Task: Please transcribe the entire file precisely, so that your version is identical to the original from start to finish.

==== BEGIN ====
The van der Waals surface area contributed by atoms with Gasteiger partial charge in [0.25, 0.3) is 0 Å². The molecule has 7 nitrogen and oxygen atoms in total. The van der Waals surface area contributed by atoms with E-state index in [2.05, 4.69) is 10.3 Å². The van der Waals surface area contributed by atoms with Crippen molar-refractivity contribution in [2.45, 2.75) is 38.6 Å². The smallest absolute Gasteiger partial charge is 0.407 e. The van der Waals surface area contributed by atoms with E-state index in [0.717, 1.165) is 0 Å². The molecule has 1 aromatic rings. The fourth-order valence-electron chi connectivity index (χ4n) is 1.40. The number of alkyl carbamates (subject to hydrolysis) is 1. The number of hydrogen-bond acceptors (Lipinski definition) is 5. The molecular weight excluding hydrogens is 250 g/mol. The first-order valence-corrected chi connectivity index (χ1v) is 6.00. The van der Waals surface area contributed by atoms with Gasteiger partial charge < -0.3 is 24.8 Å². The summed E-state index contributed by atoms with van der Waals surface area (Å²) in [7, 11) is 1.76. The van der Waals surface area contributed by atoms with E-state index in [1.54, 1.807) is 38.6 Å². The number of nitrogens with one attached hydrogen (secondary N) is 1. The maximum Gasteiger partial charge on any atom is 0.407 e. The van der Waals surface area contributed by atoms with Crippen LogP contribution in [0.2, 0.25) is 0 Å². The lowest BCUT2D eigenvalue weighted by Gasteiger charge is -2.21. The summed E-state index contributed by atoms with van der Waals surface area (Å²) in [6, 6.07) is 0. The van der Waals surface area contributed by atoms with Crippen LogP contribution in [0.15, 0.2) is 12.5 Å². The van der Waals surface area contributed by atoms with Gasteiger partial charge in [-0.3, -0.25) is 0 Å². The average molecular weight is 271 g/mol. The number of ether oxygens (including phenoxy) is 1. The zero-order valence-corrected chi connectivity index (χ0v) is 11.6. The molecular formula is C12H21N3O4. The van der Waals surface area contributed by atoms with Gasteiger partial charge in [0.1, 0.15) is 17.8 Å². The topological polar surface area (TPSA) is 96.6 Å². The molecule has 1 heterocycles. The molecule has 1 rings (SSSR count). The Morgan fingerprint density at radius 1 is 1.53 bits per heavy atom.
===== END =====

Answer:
The van der Waals surface area contributed by atoms with Gasteiger partial charge in [0.25, 0.3) is 0 Å². The molecule has 7 nitrogen and oxygen atoms in total. The van der Waals surface area contributed by atoms with E-state index in [2.05, 4.69) is 10.3 Å². The van der Waals surface area contributed by atoms with Crippen molar-refractivity contribution in [2.45, 2.75) is 38.6 Å². The smallest absolute Gasteiger partial charge is 0.407 e. The van der Waals surface area contributed by atoms with E-state index in [0.717, 1.165) is 0 Å². The molecule has 1 aromatic rings. The fourth-order valence-electron chi connectivity index (χ4n) is 1.40. The number of alkyl carbamates (subject to hydrolysis) is 1. The number of hydrogen-bond acceptors (Lipinski definition) is 5. The molecular weight excluding hydrogens is 250 g/mol. The first-order valence-corrected chi connectivity index (χ1v) is 6.00. The van der Waals surface area contributed by atoms with Gasteiger partial charge < -0.3 is 24.8 Å². The summed E-state index contributed by atoms with van der Waals surface area (Å²) in [7, 11) is 1.76. The van der Waals surface area contributed by atoms with E-state index in [1.54, 1.807) is 38.6 Å². The number of nitrogens with one attached hydrogen (secondary N) is 1. The maximum Gasteiger partial charge on any atom is 0.407 e. The van der Waals surface area contributed by atoms with Crippen LogP contribution in [0.2, 0.25) is 0 Å². The lowest BCUT2D eigenvalue weighted by Gasteiger charge is -2.21. The summed E-state index contributed by atoms with van der Waals surface area (Å²) in [6, 6.07) is 0. The van der Waals surface area contributed by atoms with Crippen LogP contribution in [0.15, 0.2) is 12.5 Å². The van der Waals surface area contributed by atoms with Gasteiger partial charge in [-0.3, -0.25) is 0 Å². The average molecular weight is 271 g/mol. The number of ether oxygens (including phenoxy) is 1. The zero-order valence-corrected chi connectivity index (χ0v) is 11.6. The molecular formula is C12H21N3O4. The van der Waals surface area contributed by atoms with Gasteiger partial charge in [0.1, 0.15) is 17.8 Å². The topological polar surface area (TPSA) is 96.6 Å². The molecule has 1 heterocycles. The molecule has 1 rings (SSSR count). The Morgan fingerprint density at radius 1 is 1.53 bits per heavy atom.